Crocodiles: India

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This is a collection of articles archived for the excellence of their content.



Vadodara district

Tushar Tere, February 9, 2021: The Times of India

Crocodiles in Vadodara district, 2001-20
From: Tushar Tere, February 9, 2021: The Times of India

Over 1,000 crocodiles find cosy homes in Vadodara district

VADODARA: This is a truly jaw-dropping rise! The first census to ascertain number of crocodiles in Vadodara district has revealed that there are at least 1,000 reptiles in the waterbodies. Officials involved in the census say Vadodara easily has the highest number of crocodiles among all districts of Gujarat.

In Vishwamitri river, which passes through the city, their numbers have swelled four times to 270 in the last 20 years.

“During the census conducted in Vishwamitri River our teams spotted over 270 crocodiles. This included the adults as well as baby crocodiles that are reside in different parts of the river. The count of crocodiles in entire Vadodara district crosses 1,000 mark,” said Kartik Maharaj, deputy conservator of forests (DCF), Vadodara.

Apart from Vishwamitri River, forest officials also counted crocodiles in Dhadhar River, Dev River, Mahi River, Ajwa Lake and about 50 ponds in the entire district.

“This was the first such comprehensive census wherein we included crocodiles living in all the talukas. Many of the ponds in the talukas are home to crocodiles. One of the main reasons for these reptiles being found in so many ponds is the Narmada canal which has a vast network. Many crocodiles swim through the canal and migrate to different water bodies,” Maharaj explained.

In Vadodara city, majority of the crocodiles were spotted in stretches between Bhimnath Bridge to Central Jail, Sayajibaug and near Kala Ghoda Circle.

As many as 11 teams of the forest department were formed to count the crocodiles in two parts – one in day time and another at night. The forest teams walked around the 17-km stretch of Vishwamitri River starting from Vadodara-Ahmedabad Expressway to Talsat village in Makarpura to count the reptiles.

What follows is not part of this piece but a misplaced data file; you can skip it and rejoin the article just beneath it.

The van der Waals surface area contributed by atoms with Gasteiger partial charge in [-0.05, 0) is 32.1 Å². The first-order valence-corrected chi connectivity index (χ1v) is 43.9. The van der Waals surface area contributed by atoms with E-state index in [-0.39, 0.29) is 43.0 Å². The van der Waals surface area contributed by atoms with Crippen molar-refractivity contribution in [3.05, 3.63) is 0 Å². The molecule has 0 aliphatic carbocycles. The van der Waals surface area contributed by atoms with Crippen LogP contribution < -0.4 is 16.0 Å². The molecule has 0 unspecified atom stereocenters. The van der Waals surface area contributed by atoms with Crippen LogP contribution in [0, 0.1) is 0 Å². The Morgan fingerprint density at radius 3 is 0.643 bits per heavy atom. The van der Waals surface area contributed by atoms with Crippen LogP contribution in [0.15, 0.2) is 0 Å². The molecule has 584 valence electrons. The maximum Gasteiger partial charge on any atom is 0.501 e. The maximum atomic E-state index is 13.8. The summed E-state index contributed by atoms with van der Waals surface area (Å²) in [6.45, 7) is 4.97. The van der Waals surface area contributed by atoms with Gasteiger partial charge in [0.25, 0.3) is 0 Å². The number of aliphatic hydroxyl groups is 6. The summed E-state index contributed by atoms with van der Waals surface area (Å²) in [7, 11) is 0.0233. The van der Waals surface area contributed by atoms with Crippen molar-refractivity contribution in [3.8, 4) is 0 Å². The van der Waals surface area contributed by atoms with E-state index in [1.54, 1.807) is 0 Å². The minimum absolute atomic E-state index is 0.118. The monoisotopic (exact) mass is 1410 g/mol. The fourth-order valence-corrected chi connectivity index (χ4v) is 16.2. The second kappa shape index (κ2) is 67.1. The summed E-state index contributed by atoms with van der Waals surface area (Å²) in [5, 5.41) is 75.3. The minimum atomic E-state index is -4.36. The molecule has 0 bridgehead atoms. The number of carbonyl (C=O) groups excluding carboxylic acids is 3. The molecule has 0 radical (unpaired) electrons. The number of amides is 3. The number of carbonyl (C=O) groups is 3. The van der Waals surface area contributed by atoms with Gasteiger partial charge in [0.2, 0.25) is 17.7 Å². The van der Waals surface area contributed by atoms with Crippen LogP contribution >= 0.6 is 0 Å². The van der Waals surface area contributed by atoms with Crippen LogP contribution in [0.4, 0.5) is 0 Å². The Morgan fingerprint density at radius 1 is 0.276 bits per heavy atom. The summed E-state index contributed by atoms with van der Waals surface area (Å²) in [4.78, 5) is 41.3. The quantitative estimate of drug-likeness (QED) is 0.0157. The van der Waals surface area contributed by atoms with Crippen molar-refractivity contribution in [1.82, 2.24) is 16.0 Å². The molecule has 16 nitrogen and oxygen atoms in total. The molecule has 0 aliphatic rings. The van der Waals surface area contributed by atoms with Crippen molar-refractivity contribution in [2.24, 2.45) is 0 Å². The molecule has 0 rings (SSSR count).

“Arouind 60% of the crocodiles measuring over five foot are adults while the rest between two feet to five foot are baby crocodiles in Vishwamitri River,” Maharaj told TOI.

In the 2015 census, the river was home to 260 crocodiles. “The numbers have gone up in the latest census as crocodiles staying in Vishwamitri River have no natural enemy. They have adapted to the environs and get enough food too,” he added.

“The crocodiles have learnt to co-habit with Barodians and both respect each other’s boundaries. These reptiles have evolved since ages and learnt the art of surviving in any environment,” said Arvind Pawar of Wildlife Rescue Trust (WRT).


Ghodahada reservoir

Crocodiles and humans coexist peacefully in Odisha village, January 12, 2018: The Hindu

Forty-five crocodiles or muggers were spotted during the forest department's annual enumeration at the Ghodahada reservoir and its adjoining ponds in Ganjam district of Odisha.

The presence of crocodiles in this irrigation reservoir spread over five square kilometres has been attributed to humans.

During the British era, a zamindar family had kept a few crocodiles in a large tank adjacent to the Ujjaleswar temple. Forest officials say some crocodiles from the temple tank escaped into the reservoir during floods.

According to the annual crocodile census held on January 8, 28 muggers have have been sighted in the Ghodahada reservoir while 17 were found in the seven ponds near it. The Ujjaleswar temple tank has four.

But forest officials feel their real numbers might be higher. In the 2017 census, 55 muggers were sighted in the region and 39 of them were found within the reservoir.

To get an accurate figure of the crocodiles, the forest department has decided to conduct another enumeration at the end of winter.

Crocodiles of the reservoir or those in the ponds have not harmed any of the villagers, who are mostly fishermen, to date. Fishermen of the area have formed a Maa Ramchandi Crocodile Protection Committee, which is involved in the conservation of the reptiles in the reservoir and the ponds.

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